Are Australian wildfires making the country “uninsurable”?

Australia is currently on fire. On Thursday, around 76 fires were raging in Queensland, with nine in New South Wales to the south.

Western Downs (Queensland area) Mayor Paul McVeigh even said to Australian reporters on Tuesday that “some areas are still too hot to get into. Unfortunately, we are expecting that number to go up”.

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One wildfire in eastern Australia has reportedly annihilated over 50 homes and consumed 49,000 acres of farmland and scrubland.

Dozens of bushfire warnings are still in place across southern Queensland and northern New South Wales.

At the time of writing, over 10 million hectares of land were on fire all across Australia.

In comparison, all of England’s land area adds up to 13 million hectares. So, the equivalent of almost the entirety of England is on fire.

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Some fires are so big that they cannot be put out; they are just controlled by the firefighters. Two people have been reported dead.

This, according to the Australian government, marks the early start of the country’s wildfire season, which typically peaks in the Southern Hemisphere summer.

In the Northern Hemisphere, we typically associate the three months of December–February with colder weather and (sometimes) snow. In Australia, these three months are associated with big fires.

Australian Prime Minister Anthony Albanese said on Tuesday that “these are heartbreaking scenes when people lose their houses. This is a difficult period, and it’s going to be a difficult summer.”

Experts anticipate this upcoming season is highly likely to be the most destructive since the 2019–20 Black Summer fires, which claimed 33 lives, destroyed over 3,000 homes, and burned 19 million hectares of land.

Insurance crisis

As extreme weather events intensify, the maintenance and repair costs for Australian properties—homes, workplaces, and buildings—go up. In response, insurance companies are raising premiums to cover the higher costs of claims and reinsurance.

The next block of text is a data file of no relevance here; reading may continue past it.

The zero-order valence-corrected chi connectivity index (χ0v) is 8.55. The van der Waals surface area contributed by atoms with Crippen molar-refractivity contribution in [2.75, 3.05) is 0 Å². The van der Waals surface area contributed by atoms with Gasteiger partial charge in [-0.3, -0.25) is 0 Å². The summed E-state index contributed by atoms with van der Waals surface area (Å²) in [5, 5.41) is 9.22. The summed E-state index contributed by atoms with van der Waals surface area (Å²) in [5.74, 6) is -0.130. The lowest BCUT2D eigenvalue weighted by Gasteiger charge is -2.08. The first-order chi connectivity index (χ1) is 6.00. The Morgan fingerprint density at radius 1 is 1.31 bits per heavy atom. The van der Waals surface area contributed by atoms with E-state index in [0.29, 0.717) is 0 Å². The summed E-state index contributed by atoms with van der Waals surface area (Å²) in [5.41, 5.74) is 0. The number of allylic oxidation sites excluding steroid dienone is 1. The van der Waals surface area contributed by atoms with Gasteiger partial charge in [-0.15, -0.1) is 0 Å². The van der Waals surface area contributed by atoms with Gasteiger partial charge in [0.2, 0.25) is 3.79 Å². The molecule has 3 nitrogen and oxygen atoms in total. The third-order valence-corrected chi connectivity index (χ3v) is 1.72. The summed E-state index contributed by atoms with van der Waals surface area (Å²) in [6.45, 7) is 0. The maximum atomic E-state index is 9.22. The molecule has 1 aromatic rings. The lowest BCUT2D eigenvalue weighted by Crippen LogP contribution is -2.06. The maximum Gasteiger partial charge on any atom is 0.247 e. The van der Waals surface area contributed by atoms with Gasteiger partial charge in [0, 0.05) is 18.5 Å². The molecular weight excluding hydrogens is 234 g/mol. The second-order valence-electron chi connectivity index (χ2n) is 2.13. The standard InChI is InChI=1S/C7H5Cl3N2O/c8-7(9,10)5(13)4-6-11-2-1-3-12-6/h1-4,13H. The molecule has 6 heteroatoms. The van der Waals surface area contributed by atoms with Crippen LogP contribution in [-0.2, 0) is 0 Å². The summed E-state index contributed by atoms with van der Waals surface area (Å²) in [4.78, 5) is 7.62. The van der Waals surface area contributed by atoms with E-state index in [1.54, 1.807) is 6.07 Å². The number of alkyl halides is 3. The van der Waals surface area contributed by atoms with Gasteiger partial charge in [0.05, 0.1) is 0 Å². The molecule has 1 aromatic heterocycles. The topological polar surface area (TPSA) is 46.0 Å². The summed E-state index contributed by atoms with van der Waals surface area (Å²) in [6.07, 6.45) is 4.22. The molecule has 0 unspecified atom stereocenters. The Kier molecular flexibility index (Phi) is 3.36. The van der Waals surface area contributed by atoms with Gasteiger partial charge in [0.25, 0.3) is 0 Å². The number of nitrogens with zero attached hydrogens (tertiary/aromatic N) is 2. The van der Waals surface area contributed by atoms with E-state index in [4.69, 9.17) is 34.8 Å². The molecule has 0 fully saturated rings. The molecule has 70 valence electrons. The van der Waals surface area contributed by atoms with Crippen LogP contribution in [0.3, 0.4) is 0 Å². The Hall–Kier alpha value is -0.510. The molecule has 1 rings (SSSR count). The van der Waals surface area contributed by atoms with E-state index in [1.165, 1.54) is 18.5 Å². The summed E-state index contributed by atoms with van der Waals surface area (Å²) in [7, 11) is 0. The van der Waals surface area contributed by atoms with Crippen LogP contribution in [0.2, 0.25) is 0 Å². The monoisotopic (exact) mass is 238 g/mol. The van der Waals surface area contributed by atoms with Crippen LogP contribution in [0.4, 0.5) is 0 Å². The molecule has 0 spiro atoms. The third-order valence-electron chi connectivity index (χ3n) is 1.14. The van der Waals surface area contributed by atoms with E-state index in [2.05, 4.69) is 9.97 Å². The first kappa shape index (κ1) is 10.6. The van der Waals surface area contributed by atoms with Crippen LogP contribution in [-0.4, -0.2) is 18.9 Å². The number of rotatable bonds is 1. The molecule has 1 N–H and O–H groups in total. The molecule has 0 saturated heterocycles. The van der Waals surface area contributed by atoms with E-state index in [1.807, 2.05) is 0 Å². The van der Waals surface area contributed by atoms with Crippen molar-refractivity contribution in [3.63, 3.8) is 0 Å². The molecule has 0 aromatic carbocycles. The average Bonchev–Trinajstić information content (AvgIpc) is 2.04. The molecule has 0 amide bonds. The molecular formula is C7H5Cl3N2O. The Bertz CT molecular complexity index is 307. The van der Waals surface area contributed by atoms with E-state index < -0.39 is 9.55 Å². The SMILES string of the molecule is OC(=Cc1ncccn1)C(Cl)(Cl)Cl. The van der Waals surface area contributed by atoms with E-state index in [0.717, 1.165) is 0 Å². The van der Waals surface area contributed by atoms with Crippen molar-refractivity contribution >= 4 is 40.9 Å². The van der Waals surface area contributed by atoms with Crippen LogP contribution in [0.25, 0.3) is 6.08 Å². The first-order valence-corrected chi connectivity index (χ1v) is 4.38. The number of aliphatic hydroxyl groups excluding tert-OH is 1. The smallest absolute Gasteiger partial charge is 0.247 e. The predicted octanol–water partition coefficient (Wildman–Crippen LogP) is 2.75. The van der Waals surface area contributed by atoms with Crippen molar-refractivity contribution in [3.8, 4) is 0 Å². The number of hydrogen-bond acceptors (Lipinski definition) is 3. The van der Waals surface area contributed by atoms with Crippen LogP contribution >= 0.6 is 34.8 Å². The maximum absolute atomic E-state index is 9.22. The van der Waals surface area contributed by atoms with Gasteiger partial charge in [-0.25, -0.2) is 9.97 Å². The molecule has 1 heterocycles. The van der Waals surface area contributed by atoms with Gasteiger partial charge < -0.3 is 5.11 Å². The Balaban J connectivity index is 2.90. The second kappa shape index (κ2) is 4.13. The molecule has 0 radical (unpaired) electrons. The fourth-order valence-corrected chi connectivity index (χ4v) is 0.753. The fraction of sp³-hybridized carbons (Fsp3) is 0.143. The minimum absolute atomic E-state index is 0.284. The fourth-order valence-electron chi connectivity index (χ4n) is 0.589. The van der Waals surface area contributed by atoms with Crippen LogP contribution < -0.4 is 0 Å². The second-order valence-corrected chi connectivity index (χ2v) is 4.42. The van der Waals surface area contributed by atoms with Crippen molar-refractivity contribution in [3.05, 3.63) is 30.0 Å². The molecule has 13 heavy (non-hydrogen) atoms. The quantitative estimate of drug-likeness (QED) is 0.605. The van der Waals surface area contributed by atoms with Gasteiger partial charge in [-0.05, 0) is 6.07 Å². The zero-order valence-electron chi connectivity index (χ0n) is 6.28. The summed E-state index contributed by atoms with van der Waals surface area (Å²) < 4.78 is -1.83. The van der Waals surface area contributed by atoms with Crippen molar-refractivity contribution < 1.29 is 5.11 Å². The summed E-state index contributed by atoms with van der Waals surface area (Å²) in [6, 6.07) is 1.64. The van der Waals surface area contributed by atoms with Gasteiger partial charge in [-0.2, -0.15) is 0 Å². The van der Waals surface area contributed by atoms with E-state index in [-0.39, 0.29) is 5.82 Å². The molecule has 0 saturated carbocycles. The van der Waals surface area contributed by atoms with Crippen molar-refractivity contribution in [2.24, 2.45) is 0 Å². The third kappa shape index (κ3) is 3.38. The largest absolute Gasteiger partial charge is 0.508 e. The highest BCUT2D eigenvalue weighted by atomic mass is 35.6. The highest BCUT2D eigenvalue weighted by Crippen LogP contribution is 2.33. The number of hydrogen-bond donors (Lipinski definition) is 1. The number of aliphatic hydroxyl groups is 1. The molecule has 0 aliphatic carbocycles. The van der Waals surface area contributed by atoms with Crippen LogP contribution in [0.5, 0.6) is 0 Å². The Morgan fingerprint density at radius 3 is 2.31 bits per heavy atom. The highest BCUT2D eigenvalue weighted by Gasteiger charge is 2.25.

Insurers are hiking up premiums, some by 10–11% annually, in response to inflation, soaring global reinsurance rates, and Australia’s growing climate risks.

In Sydney, premiums have reached A$20,000–A$30,000 per annum (£10,557–£20,557).

Mat Jones, general manager of public affairs at the Insurance Council of Australia (ICA), said in a comment to Australian SBS News that:

“Reinsurers [the insurers of insurance companies], who are global players, are re-rating Australia. Apart from earthquakes and volcanoes, we get the brunt of all of the extreme weather events. We’ve had flooding, cyclones, and terrible fires, and that risk in Australia is putting upward pressure on premiums.”

With the increased pressure from reinsurers, Australian insurers are forced to re-evaluate insurance costs for people in high-risk areas (and not only).

In flood-prone spots like the Western Sydney Plains, residents are now dealing with not only an increased climate-change-driven risk of floods but also growing insurance costs because they are in a high-risk area.

Insurance bills for storms and floods since January 2020 have cost over $12.3 billion, with 788,000 claims—equal to one in 25 adult Australians, ICA reports.

According to the Climate Council’s 2023 “Uninsurable Nation: Australia’s most climate-vulnerable places” report, the main risk to properties is riverine flooding, which accounts for 80% of the properties expected to be uninsurable by 2030.

Other major threats include bushfires and flash flooding, which will contribute to properties becoming uninsurable by 2030.

Around 520,940 properties in Australia, or one in 25, will be deemed ‘high risk’ and effectively uninsurable due to annual damage costs from extreme weather and climate change by 2030.

Additionally, 9% of properties, or one in 11, will be classified as’medium risk’ by 2030, facing annual damage costs ranging from 0.2% to 1% of the property replacement cost. These properties are at risk of being underinsured.

In a 2022 assessment, the Commonwealth Bank identified approximately 38,000 properties (with mortgages totaling $11 billion) facing significant cyclone exposure risk. Additionally, 56,000 properties (worth $19 billion) were identified as flood-prone, and 5,000 properties (valued at $2 billion) were deemed at risk of fire.

Many currently “at-risk” areas are likely to become “uninhabitable” by 2030, the report asserts.

The Climate Council further notes that, regrettably, in the past eight years, the federal government hasn’t effectively addressed climate change or prepared Australians for increasingly severe weather despite funds being available.

It is then further stressed in the report that the crucial measure for all candidates in the upcoming federal election is their endorsement of policies promoting significant emissions reductions in the 2020s. Investments in national adaptation and disaster risk reduction funding must be increased in order to better equip Australians for increasingly severe weather events.

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